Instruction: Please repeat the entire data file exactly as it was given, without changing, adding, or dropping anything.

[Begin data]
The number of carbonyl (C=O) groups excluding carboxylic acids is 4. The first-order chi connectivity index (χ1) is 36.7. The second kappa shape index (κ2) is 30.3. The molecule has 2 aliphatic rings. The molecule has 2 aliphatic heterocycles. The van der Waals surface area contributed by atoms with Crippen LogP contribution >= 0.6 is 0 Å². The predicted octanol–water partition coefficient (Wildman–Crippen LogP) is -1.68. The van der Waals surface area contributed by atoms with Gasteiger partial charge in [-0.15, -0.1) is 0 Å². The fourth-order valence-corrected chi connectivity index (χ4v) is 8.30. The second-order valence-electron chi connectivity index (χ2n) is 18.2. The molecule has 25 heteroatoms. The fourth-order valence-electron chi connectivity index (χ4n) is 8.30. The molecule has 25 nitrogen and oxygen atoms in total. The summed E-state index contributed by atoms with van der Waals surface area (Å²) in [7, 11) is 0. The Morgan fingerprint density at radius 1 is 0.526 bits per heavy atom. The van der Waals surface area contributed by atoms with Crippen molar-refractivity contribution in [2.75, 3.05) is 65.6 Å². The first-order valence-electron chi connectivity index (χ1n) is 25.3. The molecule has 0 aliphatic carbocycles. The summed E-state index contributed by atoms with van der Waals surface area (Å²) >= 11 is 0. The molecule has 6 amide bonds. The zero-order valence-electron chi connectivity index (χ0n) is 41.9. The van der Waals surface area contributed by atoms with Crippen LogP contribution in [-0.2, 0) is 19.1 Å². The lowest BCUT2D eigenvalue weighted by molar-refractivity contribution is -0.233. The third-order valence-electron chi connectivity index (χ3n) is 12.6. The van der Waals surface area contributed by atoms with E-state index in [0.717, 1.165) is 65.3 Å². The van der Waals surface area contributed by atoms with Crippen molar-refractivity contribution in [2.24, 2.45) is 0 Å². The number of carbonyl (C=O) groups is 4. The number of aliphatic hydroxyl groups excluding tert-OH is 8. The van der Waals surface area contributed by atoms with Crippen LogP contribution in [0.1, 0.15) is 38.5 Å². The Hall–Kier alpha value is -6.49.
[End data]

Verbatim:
The number of carbonyl (C=O) groups excluding carboxylic acids is 4. The first-order chi connectivity index (χ1) is 36.7. The second kappa shape index (κ2) is 30.3. The molecule has 2 aliphatic rings. The molecule has 2 aliphatic heterocycles. The van der Waals surface area contributed by atoms with Crippen LogP contribution >= 0.6 is 0 Å². The predicted octanol–water partition coefficient (Wildman–Crippen LogP) is -1.68. The van der Waals surface area contributed by atoms with Gasteiger partial charge in [-0.15, -0.1) is 0 Å². The fourth-order valence-corrected chi connectivity index (χ4v) is 8.30. The second-order valence-electron chi connectivity index (χ2n) is 18.2. The molecule has 25 heteroatoms. The fourth-order valence-electron chi connectivity index (χ4n) is 8.30. The molecule has 25 nitrogen and oxygen atoms in total. The summed E-state index contributed by atoms with van der Waals surface area (Å²) in [7, 11) is 0. The Morgan fingerprint density at radius 1 is 0.526 bits per heavy atom. The van der Waals surface area contributed by atoms with Crippen molar-refractivity contribution in [2.75, 3.05) is 65.6 Å². The first-order valence-electron chi connectivity index (χ1n) is 25.3. The molecule has 0 aliphatic carbocycles. The summed E-state index contributed by atoms with van der Waals surface area (Å²) >= 11 is 0. The molecule has 6 amide bonds. The zero-order valence-electron chi connectivity index (χ0n) is 41.9. The van der Waals surface area contributed by atoms with Crippen LogP contribution in [-0.2, 0) is 19.1 Å². The lowest BCUT2D eigenvalue weighted by molar-refractivity contribution is -0.233. The third-order valence-electron chi connectivity index (χ3n) is 12.6. The van der Waals surface area contributed by atoms with E-state index in [0.717, 1.165) is 65.3 Å². The van der Waals surface area contributed by atoms with Crippen molar-refractivity contribution in [2.24, 2.45) is 0 Å². The number of carbonyl (C=O) groups is 4. The number of aliphatic hydroxyl groups excluding tert-OH is 8. The van der Waals surface area contributed by atoms with Crippen LogP contribution in [0.1, 0.15) is 38.5 Å². The Hall–Kier alpha value is -6.49.